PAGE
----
Words by Sean Moeller, Illustration by Johnnie Cluney, Recording engineered by Mike Gentry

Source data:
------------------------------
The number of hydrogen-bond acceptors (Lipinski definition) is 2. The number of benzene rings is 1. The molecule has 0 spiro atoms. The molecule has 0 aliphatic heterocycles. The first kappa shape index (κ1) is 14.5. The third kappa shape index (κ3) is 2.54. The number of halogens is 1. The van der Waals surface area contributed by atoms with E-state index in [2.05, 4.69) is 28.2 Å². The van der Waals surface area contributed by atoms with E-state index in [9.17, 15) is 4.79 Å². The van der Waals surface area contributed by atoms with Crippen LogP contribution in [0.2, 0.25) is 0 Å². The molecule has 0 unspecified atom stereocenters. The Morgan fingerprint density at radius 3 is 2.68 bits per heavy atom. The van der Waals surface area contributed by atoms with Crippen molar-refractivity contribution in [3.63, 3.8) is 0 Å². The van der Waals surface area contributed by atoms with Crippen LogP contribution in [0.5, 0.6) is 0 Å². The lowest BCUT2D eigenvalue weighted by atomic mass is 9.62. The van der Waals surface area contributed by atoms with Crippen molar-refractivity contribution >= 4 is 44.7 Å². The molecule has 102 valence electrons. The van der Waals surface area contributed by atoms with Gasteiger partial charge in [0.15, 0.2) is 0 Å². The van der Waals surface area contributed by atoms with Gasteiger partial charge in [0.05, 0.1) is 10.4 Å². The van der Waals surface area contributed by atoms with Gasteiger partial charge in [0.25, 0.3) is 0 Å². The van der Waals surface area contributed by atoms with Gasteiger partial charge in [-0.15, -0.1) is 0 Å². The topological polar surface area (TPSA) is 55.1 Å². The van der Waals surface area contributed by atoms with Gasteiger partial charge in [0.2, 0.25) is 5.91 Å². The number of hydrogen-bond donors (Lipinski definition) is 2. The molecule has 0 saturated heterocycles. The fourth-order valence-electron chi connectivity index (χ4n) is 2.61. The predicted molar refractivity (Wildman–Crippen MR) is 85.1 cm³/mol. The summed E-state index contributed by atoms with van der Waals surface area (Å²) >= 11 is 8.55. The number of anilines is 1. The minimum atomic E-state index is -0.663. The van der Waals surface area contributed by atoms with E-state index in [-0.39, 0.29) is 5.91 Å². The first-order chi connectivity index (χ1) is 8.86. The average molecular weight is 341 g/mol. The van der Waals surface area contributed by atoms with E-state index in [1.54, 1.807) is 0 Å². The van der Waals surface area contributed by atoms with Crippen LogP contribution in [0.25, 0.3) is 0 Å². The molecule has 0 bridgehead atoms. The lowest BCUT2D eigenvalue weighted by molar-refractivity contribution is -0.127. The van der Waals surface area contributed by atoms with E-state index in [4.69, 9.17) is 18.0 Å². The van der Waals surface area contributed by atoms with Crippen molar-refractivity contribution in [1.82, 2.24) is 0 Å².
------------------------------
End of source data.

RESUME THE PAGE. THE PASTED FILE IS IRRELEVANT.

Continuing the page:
All is never fair in love. Never. Never ever. Okay, fine, some of the time it is, but we're not here to talk about those times. I think if we're going to be perfectly honest with one another - you dear reader and listener, me, and Fitz & the Tantrums' lead singer and songwriter Michael Fitzpatrick - we would all admit to seeing fair happen in love so few times that we'd need the fingers on half of, or perhaps a full hand. You see, love leaves a lot out when it's doing its thing. There's no doubt that it can be good, even if it's unfair, and vice versa. So, what we're trying to say here is really, very little of the profound nature, but we'd just like it to go on record that we think the general behavior of the emotion might need some reform that it will never get. It's just too dense. It will never take direction and so we just get by, letting it work us and everyone else around us, as much as it could ever want to work us. Fitzpatrick was able to plumb himself for the old soul that was buried within him after an unfair bit of love ripped him apart and left him for the buzzards. As a front man, he plays the man who's been used by women with nasty intentions. There's lying and cheating and plain old evil pulling the strings on all of their working parts. They are women that you wouldn't want to meet in a dark alley or a well-lit one because, all the same, they're going to get their hooks into you and before you're able to realize it, you'll have already been victimized and you'll just be in the same sad situation that Fitzpatrick found himself in. But hell, it's probably only this bad in hindsight. Those snakes were gorgeous and smelled good at the outset. They had riveting pairs of legs and bodies that every warm-blooded man wanted to do unholy things to. That hot and bothered world turns into a cold, apocalyptic one in a hurry and Fitzpatrick - as the old soul and funk forebears that he admires and does service to did - chronicles that descension, or rather, where it all comes out on the other end. It seems that he is privy to the kind of insight that you'd always like to have on the other side of a failed relationship. It's information that actually will be used intelligently the next time some minx comes along and tries to sidle up to you. All of your Spidey senses get tingling, but you're wiser than you once were. Fitzpatrick and his singing cohort Noelle Scaggs create an interesting tension in Fitz, as the songs seem to be almost systematically almost the shady things that women do to men, but with Scaggs' sassy sexiness, we're more alert to there being a fuzziness involved. See here: everyone fucks it up. There are plenty of people who love for the wrong reasons, or get crushed and hurt for the wrong reasons, and when we hear Fitz & the Tantrums give us the playback with the most joyous and energetic fire, we realize that being the victim gives anyone some choice material. Fitzpatrick, Scaggs and their crack ensemble burn through the hurts with smirks on their faces, getting back at the fates and those shitty men and women who dumped them, cheated on them, took their money and left or caused them the kind of grief that only lasts because it gives the breakup story that special kick, when he or she says, "And get this…," before dropping the shocking conclusion.